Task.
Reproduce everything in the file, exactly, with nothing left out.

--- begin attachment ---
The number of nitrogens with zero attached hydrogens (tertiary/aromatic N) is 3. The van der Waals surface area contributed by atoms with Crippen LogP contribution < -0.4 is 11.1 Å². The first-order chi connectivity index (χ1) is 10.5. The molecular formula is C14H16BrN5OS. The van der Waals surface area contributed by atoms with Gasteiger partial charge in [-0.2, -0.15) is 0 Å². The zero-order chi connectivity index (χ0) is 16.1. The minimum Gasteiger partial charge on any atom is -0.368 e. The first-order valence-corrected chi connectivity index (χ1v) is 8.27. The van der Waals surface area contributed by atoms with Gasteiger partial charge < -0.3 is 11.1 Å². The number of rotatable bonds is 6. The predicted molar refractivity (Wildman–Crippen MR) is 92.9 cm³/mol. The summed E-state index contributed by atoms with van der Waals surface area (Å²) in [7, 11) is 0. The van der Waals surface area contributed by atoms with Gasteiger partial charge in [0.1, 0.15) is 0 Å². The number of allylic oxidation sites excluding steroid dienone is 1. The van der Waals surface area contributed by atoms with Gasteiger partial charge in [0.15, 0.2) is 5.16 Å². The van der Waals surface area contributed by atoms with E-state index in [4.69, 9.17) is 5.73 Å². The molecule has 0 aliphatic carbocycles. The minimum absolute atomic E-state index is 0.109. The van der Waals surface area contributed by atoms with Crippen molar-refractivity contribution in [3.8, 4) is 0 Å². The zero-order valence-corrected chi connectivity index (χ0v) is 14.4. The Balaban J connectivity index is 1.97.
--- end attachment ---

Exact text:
The number of nitrogens with zero attached hydrogens (tertiary/aromatic N) is 3. The van der Waals surface area contributed by atoms with Crippen LogP contribution < -0.4 is 11.1 Å². The first-order chi connectivity index (χ1) is 10.5. The molecular formula is C14H16BrN5OS. The van der Waals surface area contributed by atoms with Gasteiger partial charge in [-0.2, -0.15) is 0 Å². The zero-order chi connectivity index (χ0) is 16.1. The minimum Gasteiger partial charge on any atom is -0.368 e. The first-order valence-corrected chi connectivity index (χ1v) is 8.27. The van der Waals surface area contributed by atoms with Gasteiger partial charge < -0.3 is 11.1 Å². The number of rotatable bonds is 6. The predicted molar refractivity (Wildman–Crippen MR) is 92.9 cm³/mol. The summed E-state index contributed by atoms with van der Waals surface area (Å²) in [7, 11) is 0. The van der Waals surface area contributed by atoms with Gasteiger partial charge in [0.1, 0.15) is 0 Å². The number of allylic oxidation sites excluding steroid dienone is 1. The van der Waals surface area contributed by atoms with Gasteiger partial charge in [0.15, 0.2) is 5.16 Å². The van der Waals surface area contributed by atoms with E-state index in [4.69, 9.17) is 5.73 Å². The molecule has 0 aliphatic carbocycles. The minimum absolute atomic E-state index is 0.109. The van der Waals surface area contributed by atoms with Crippen molar-refractivity contribution in [3.8, 4) is 0 Å². The zero-order valence-corrected chi connectivity index (χ0v) is 14.4. The Balaban J connectivity index is 1.97.